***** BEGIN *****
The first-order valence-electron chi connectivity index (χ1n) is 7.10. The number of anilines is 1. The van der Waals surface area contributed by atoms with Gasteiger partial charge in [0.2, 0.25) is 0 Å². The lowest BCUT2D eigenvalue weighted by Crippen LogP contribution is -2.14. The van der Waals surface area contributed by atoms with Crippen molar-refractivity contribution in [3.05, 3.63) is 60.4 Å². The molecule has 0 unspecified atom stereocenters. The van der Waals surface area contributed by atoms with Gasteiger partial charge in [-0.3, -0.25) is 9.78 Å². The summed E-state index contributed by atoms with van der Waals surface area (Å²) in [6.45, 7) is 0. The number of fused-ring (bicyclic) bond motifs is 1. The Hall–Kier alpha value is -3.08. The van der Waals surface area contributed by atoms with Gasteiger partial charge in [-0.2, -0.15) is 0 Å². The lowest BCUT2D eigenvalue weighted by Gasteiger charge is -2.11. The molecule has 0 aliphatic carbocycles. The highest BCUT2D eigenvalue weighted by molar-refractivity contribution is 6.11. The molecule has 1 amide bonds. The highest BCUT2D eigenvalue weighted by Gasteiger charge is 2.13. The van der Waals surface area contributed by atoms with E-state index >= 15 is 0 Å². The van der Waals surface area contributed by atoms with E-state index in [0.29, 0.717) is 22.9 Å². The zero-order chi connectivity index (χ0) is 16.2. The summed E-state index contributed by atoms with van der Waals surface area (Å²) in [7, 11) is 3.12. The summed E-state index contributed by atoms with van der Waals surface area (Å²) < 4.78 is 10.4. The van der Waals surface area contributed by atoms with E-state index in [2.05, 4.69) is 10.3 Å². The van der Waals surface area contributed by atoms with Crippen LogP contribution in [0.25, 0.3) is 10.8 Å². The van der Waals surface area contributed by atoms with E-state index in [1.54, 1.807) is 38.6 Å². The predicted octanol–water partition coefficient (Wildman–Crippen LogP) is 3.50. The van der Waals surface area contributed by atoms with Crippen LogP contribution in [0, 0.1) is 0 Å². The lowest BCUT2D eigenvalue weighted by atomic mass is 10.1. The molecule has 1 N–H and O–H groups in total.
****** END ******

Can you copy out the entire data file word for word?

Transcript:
The first-order valence-electron chi connectivity index (χ1n) is 7.10. The number of anilines is 1. The van der Waals surface area contributed by atoms with Gasteiger partial charge in [0.2, 0.25) is 0 Å². The lowest BCUT2D eigenvalue weighted by Crippen LogP contribution is -2.14. The van der Waals surface area contributed by atoms with Crippen molar-refractivity contribution in [3.05, 3.63) is 60.4 Å². The molecule has 0 unspecified atom stereocenters. The van der Waals surface area contributed by atoms with Gasteiger partial charge in [-0.3, -0.25) is 9.78 Å². The summed E-state index contributed by atoms with van der Waals surface area (Å²) in [6.45, 7) is 0. The number of fused-ring (bicyclic) bond motifs is 1. The Hall–Kier alpha value is -3.08. The van der Waals surface area contributed by atoms with Gasteiger partial charge in [-0.2, -0.15) is 0 Å². The lowest BCUT2D eigenvalue weighted by Gasteiger charge is -2.11. The molecule has 0 aliphatic carbocycles. The highest BCUT2D eigenvalue weighted by molar-refractivity contribution is 6.11. The molecule has 1 amide bonds. The highest BCUT2D eigenvalue weighted by Gasteiger charge is 2.13. The van der Waals surface area contributed by atoms with E-state index >= 15 is 0 Å². The van der Waals surface area contributed by atoms with E-state index in [0.29, 0.717) is 22.9 Å². The zero-order chi connectivity index (χ0) is 16.2. The summed E-state index contributed by atoms with van der Waals surface area (Å²) in [7, 11) is 3.12. The summed E-state index contributed by atoms with van der Waals surface area (Å²) < 4.78 is 10.4. The van der Waals surface area contributed by atoms with E-state index in [2.05, 4.69) is 10.3 Å². The van der Waals surface area contributed by atoms with Crippen LogP contribution in [0.25, 0.3) is 10.8 Å². The van der Waals surface area contributed by atoms with E-state index in [1.54, 1.807) is 38.6 Å². The predicted octanol–water partition coefficient (Wildman–Crippen LogP) is 3.50. The van der Waals surface area contributed by atoms with Crippen LogP contribution in [0, 0.1) is 0 Å². The lowest BCUT2D eigenvalue weighted by atomic mass is 10.1. The molecule has 1 N–H and O–H groups in total.